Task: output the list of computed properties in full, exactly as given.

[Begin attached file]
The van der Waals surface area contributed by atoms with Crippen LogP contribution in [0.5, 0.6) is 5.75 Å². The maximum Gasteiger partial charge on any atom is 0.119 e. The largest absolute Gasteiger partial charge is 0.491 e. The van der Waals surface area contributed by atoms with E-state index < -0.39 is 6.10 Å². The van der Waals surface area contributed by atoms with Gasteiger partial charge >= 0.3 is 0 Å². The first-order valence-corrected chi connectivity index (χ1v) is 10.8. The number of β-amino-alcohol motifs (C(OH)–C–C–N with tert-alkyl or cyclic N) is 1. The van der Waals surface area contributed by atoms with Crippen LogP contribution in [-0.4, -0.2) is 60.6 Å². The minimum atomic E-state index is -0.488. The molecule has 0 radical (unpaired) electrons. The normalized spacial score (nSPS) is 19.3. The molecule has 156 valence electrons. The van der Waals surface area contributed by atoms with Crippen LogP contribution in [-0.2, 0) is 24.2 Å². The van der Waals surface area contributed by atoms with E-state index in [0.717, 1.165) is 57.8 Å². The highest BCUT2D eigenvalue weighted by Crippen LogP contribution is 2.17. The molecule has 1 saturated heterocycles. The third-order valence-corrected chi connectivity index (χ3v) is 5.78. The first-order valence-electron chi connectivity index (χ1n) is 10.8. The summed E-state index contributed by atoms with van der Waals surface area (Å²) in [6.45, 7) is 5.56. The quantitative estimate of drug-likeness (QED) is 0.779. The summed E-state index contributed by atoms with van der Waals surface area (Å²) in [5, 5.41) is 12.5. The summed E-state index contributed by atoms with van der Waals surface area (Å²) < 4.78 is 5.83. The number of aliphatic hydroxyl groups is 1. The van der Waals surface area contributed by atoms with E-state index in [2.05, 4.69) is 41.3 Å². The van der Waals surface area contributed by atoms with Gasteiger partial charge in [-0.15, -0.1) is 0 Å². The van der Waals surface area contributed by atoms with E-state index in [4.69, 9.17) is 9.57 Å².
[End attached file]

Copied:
The van der Waals surface area contributed by atoms with Crippen LogP contribution in [0.5, 0.6) is 5.75 Å². The maximum Gasteiger partial charge on any atom is 0.119 e. The largest absolute Gasteiger partial charge is 0.491 e. The van der Waals surface area contributed by atoms with E-state index < -0.39 is 6.10 Å². The van der Waals surface area contributed by atoms with Gasteiger partial charge >= 0.3 is 0 Å². The first-order valence-corrected chi connectivity index (χ1v) is 10.8. The number of β-amino-alcohol motifs (C(OH)–C–C–N with tert-alkyl or cyclic N) is 1. The van der Waals surface area contributed by atoms with Crippen LogP contribution in [-0.4, -0.2) is 60.6 Å². The minimum atomic E-state index is -0.488. The molecule has 0 radical (unpaired) electrons. The normalized spacial score (nSPS) is 19.3. The molecule has 156 valence electrons. The van der Waals surface area contributed by atoms with Crippen LogP contribution in [-0.2, 0) is 24.2 Å². The van der Waals surface area contributed by atoms with E-state index in [0.717, 1.165) is 57.8 Å². The highest BCUT2D eigenvalue weighted by Crippen LogP contribution is 2.17. The molecule has 1 saturated heterocycles. The third-order valence-corrected chi connectivity index (χ3v) is 5.78. The first-order valence-electron chi connectivity index (χ1n) is 10.8. The summed E-state index contributed by atoms with van der Waals surface area (Å²) in [6.45, 7) is 5.56. The quantitative estimate of drug-likeness (QED) is 0.779. The summed E-state index contributed by atoms with van der Waals surface area (Å²) in [5, 5.41) is 12.5. The summed E-state index contributed by atoms with van der Waals surface area (Å²) < 4.78 is 5.83. The number of aliphatic hydroxyl groups is 1. The van der Waals surface area contributed by atoms with E-state index in [2.05, 4.69) is 41.3 Å². The van der Waals surface area contributed by atoms with Gasteiger partial charge in [-0.15, -0.1) is 0 Å². The van der Waals surface area contributed by atoms with E-state index in [4.69, 9.17) is 9.57 Å².